On the other hand, rushing a patient into an anesthetic and surgical event without optimizing their volume status preoperatively can lead to acute kidney injury, cerebral hypoperfusion, and even death post-operatively. Short of overt fluid deficits, the recent swing towards “restrictive” fluid therapy can result in morbidity in some patients, as indicated by a large randomized controlled clinical study called the RELIEF trial: Restrictive versus Liberal Fluid Therapy for Major Abdominal Surgery (2018). Patients undergoing major abdominal procedures requiring at least a 3 day hospital stay and who had an increased risk of post-operative complications (including age >70 years, heart disease, diabetes, renal disease, obesity etc) were randomized to receive a “restrictive” or “liberal” perianesthetic fluid regimen. The “restrictive” regimen was designed to achieve a net zero fluid balance. In short, these patients received a 5 mL/kg bolus of crystalloids at induction, 5 mL/kg/hr intraoperatively, and then 0.8 mL/kg/hr postoperatively for the first 24 hours, ending up receiving on average a total volume of 3.7 L of fluids in that time (~50 mL/kg over 24 hours). The patients in the “liberal” fluid therapy group received a bolus of 10 mL/kg at induction, 8 mL/kg/hr intranesthetically, and 1.5 mL/kg/hr afterwards, receiving an average of 6 L of crystalloids in the first 24 hours (~85 mL/kg total). Interestingly, there was no difference between groups in disability free survival up to 1 year postoperatively; however, acute kidney injury occurred more commonly in the “restrictive” group with a relative risk of 1.71. Of course, this population of patients and their perianesthetic management is quite different from the average veterinary patient undergoing anesthesia but I think there are some overarching concepts that still apply. In particular, I think this study highlights the need to individualize fluid therapy as well as the fact that we may have swung the pendulum to far in the "restrictive" direction.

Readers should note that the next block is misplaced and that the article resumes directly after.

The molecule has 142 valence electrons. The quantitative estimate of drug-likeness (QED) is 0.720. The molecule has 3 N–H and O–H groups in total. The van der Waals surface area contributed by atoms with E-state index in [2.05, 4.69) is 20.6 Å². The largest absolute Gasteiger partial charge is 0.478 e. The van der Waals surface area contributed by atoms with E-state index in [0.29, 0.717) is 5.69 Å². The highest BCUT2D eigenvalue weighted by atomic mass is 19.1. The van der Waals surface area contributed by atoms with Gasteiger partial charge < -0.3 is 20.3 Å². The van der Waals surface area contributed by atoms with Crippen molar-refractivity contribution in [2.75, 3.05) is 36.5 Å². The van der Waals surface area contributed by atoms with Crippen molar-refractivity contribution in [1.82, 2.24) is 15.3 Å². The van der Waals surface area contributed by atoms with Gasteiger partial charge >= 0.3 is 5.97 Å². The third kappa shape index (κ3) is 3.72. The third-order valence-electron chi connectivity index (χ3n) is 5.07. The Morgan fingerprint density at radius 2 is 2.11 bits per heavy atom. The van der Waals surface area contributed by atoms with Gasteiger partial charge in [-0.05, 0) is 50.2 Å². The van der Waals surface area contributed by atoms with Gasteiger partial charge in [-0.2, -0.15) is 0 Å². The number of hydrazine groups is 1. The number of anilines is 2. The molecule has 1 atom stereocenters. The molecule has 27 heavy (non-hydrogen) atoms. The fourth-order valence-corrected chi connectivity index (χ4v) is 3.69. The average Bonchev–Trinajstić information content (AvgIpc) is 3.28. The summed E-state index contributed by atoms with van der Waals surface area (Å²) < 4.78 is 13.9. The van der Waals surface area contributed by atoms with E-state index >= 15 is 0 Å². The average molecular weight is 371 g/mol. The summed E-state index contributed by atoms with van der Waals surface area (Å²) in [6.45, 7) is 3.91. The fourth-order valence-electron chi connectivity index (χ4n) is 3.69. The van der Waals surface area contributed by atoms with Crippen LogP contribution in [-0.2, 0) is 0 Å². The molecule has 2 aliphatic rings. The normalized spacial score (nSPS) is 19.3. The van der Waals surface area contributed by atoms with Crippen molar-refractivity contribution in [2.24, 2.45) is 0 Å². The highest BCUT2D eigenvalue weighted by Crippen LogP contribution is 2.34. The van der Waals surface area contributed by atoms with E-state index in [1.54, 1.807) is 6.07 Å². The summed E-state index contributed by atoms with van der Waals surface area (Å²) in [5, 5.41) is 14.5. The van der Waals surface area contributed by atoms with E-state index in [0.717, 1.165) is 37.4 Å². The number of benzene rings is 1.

Too much fluid volume delivered can be bad or ugly; but too little fluid volume delivered can also be bad or ugly.
So what is the “right” volume? Pinpointing the right amount, without going over (I call this "The Price is Right" approach), can be tough and entire textbooks have been written on the theory and practice of perianesthetic fluid delivery. I have a couple of thoughts about the prescription of perioperative fluid therapy:
1) Balanced isotonic crystalloids are usually the best choice for fluid type, e.g LRS, plasmalyte-A, Hartmann’s, etc.
2) If your patient is healthy and has been routinely NPO (6 hours from a light meal and water removed no more than 2 hours prior), you can use faster fluid rates to begin with and then decrease the rate, depending on the length of the procedure.